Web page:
One of the most shocking results in modern World Cup history, it really wasn’t supposed to end this way for hosts Brazil. The Samba side was super reliant on their captain and talisman Neymar. So when he got injured, things looked a lot more difficult for the hosts against semi-final opponents Germany.
Nobody could have predicted the capitulation that went down in Belo Horizonte. Germany destroyed Brazil 7-1, with the match felt in the home nation to be a national humiliation. To rub salt into their wounds, Miroslav Klose broke Ronaldo’s World Cup goals record on the night, with his 16th career goal. They would go on to beat Argentina in the final.
1938 was the height of the rise of Fascism, which was also becoming less popular in other parts of the world. France were hosts of the world cup and was playing Italy in the quarterfinals. As both sides traditionally wear blue, Italy was obliged to change their kit. However, instead of their usual alternate white strip, Italy instead came out wearing all-black.
Black was the colour of the feared Italian Fascist paramilitary forces. Thousands of French and Italian anti-Fascists jeered and booed the blackshirt team, who stood with their arms extended in a Fascist salute. Mussolini himself got involved, instructing the team to keep the salute until the crowd got tired.
How did Nigel De Jong not get sent off? The Netherlands were playing Spain in the final of the 2014 World Cup in South Africa. Spain’s tika-taka went against an ageing Dutch side’s more agricultural style. There were 14 yellow cards and one red, with Johnny Heitinga getting sent off for the Netherlands.
Everybody agrees that De Jong should have joined him when he launched a karate kick-style tackle into Xabi Alonso’s torso, sending the Spaniard to the floor in agony. We’ve seen high boots, but this was a high kick that Bruce Lee would have been proud. Referee Howard Webb said his view was obstructed and agreed that it should have been red.
Both West Germany and Austria were accused of match-fixing after this game in 1978, but nothing was ever proven. The two sides met knowing that a win by one or two goals for West Germany would see both sides qualify for the knockout stages ahead of Algeria, who had played Chile the day before.
West Germany scored in the first ten minutes and then nothing else really happened for the remainder of the game. Both sides were happy to let it play out so that they would both get through. Austria didn’t try to draw level. One Spanish newspaper put the match report in its crime section, while several commentators refused to continue and told viewers to turn the match off.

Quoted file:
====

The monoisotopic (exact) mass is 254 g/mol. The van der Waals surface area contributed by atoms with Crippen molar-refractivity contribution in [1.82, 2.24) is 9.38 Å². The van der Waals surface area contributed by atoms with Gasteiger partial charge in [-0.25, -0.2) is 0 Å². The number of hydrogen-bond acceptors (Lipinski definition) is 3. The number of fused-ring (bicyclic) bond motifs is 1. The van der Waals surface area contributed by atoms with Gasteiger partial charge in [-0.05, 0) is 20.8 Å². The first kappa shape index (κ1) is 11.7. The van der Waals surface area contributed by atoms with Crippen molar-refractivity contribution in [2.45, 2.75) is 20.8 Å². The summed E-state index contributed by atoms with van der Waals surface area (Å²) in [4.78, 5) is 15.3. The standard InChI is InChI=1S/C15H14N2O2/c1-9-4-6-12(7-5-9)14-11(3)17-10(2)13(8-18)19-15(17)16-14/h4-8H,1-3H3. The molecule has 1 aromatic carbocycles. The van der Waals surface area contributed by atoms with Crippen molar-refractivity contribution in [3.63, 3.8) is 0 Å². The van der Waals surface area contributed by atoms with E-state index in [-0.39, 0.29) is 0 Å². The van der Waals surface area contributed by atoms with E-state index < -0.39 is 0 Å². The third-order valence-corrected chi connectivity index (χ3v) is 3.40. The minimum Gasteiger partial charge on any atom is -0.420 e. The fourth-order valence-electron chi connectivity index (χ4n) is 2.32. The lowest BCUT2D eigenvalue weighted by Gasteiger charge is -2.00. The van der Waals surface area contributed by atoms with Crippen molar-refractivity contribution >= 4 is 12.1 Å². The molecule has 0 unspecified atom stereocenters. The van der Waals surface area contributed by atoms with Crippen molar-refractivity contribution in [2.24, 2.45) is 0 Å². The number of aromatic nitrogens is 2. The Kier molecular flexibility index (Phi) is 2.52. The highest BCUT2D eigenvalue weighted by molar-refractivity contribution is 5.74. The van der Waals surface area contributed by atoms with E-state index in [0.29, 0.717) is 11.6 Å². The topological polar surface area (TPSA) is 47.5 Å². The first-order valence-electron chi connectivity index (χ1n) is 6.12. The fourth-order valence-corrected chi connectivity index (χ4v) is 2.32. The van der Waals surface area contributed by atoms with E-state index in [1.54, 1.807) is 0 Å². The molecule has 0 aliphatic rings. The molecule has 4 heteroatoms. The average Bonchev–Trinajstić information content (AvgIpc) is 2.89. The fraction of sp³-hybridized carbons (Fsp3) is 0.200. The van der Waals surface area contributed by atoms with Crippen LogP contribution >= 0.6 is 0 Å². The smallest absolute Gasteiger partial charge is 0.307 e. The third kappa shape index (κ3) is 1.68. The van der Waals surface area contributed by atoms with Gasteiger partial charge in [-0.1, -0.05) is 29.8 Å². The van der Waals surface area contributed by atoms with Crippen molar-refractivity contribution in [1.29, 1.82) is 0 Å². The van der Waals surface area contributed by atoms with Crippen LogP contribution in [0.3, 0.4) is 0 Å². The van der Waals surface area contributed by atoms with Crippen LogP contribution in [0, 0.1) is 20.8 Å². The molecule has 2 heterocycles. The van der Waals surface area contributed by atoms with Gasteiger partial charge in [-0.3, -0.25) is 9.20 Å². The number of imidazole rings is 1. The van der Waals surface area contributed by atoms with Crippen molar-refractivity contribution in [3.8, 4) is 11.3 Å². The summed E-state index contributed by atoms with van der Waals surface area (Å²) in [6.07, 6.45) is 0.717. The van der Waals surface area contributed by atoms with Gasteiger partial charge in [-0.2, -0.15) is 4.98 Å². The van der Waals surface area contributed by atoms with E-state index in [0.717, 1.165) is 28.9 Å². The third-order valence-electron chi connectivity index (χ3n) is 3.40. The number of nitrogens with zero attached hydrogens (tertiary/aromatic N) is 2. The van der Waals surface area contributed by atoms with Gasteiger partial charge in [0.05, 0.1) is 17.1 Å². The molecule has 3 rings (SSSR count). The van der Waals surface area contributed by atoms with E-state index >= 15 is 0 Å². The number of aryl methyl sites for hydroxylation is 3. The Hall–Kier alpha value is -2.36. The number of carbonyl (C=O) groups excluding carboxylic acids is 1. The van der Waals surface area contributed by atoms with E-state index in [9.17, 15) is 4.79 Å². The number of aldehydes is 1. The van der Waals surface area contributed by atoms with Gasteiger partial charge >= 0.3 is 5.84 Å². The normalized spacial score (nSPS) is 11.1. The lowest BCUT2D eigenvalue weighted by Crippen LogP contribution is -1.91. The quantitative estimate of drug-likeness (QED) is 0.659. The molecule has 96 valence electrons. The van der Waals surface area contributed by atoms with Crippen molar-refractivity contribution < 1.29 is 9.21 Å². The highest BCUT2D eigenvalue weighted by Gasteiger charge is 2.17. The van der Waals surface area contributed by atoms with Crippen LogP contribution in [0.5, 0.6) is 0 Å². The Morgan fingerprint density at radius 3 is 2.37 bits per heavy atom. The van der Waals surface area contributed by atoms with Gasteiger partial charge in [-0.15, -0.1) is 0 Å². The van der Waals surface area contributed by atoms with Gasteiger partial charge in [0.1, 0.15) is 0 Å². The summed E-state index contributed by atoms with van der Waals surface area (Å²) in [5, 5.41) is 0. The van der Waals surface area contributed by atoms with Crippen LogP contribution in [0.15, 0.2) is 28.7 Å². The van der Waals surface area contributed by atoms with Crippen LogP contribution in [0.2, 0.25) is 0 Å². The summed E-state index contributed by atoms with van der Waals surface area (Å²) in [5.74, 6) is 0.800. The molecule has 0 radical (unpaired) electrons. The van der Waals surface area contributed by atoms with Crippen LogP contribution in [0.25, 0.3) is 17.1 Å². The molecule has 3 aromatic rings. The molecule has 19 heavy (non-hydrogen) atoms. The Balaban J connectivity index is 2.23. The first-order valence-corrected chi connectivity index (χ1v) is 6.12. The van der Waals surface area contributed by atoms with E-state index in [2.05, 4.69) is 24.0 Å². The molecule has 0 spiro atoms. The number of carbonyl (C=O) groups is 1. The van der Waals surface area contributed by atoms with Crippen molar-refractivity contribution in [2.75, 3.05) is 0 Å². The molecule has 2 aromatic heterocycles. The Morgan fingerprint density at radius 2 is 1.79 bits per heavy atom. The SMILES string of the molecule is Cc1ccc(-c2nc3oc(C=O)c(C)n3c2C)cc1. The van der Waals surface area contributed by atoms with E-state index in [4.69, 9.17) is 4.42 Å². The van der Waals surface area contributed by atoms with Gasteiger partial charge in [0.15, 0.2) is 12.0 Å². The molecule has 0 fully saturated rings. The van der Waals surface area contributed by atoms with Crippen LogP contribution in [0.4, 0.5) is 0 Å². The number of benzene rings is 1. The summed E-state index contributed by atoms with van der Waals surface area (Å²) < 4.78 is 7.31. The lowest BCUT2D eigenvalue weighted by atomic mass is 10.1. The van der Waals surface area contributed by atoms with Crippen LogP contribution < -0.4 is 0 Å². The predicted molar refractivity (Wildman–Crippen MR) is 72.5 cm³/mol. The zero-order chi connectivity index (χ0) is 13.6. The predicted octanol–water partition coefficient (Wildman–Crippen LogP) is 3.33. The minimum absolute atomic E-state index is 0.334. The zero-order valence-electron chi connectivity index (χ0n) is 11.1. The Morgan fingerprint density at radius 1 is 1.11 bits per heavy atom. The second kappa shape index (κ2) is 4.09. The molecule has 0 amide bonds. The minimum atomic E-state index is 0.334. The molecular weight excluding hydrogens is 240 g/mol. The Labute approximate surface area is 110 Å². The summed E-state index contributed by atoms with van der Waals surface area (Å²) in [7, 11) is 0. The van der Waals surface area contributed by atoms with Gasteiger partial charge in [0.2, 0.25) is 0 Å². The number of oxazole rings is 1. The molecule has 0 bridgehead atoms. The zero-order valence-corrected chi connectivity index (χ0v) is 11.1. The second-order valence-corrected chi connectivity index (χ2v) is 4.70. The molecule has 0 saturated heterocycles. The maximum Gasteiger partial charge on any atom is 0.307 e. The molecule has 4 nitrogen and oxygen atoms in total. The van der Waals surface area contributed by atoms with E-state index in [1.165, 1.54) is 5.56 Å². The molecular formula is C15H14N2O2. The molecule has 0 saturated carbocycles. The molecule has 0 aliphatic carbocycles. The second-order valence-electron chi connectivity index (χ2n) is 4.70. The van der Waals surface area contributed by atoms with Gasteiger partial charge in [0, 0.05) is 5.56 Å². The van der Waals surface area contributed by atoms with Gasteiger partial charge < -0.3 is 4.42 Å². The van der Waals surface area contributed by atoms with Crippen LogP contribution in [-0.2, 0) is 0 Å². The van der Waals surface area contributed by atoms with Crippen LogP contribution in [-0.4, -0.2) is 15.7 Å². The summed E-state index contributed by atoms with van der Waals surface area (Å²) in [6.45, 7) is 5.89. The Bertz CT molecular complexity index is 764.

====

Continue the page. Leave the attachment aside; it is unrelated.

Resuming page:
Our next entry comes from 1978 when Peru played Argentina. The latter nation needed to win by four clear goals to reach the second round ahead of Brazil. Peru duly obliged by losing 6-0 to the continental giants. It’s alleged that Argentinian dictator Jorge Videla wanted to win the World Cup to clear up Argentina’s negative world image. former
Peruvian Senator Genaro Ledesma has confirmed the shock result was agreed before the match by the dictatorships of the two countries. There were numerous other allegations, including that Peru’s Argentinian born goalkeeper was bribed. We don’t know, but there were definitely dirty tricks. Peru had only conceded 6 in their previous five games.
Hakan Unsal became the second Turkish player sent off in their match against Brazil in 2002 when Rivaldo basically conned the referee. All throughout the tournament, the triple-axis of Rivaldo, Ronaldo, and Ronaldinho was sensational but this time the former really let himself down.
Unsal did kick the ball at the Brazilian in frustration, but replays showed that the ball clipped Rivaldo’s shin. He went down clutching his face as though he’d been shot and rolled around like a snake with epilepsy. Definitely one of the worst dives of all time.
Frank Rijkaard was responsible for a stunning moment from the 1990 World Cup when he gobbed all over Rudi Voller. The Netherlands were playing West Germany in a last-16 grudge match. He cut down Voller with a bad tackle that saw him booked. Infuriated by the fact that he would miss the quarter-final if the Netherlands progressed, he saw red.
Rijkaard spat at the back of Voller’s head as he passed him by. Ironically, Voller was booked for protesting to the referee and both men were sent off. He was given the nickname ‘The Llama’ after the game and would eventually make it up with Voller.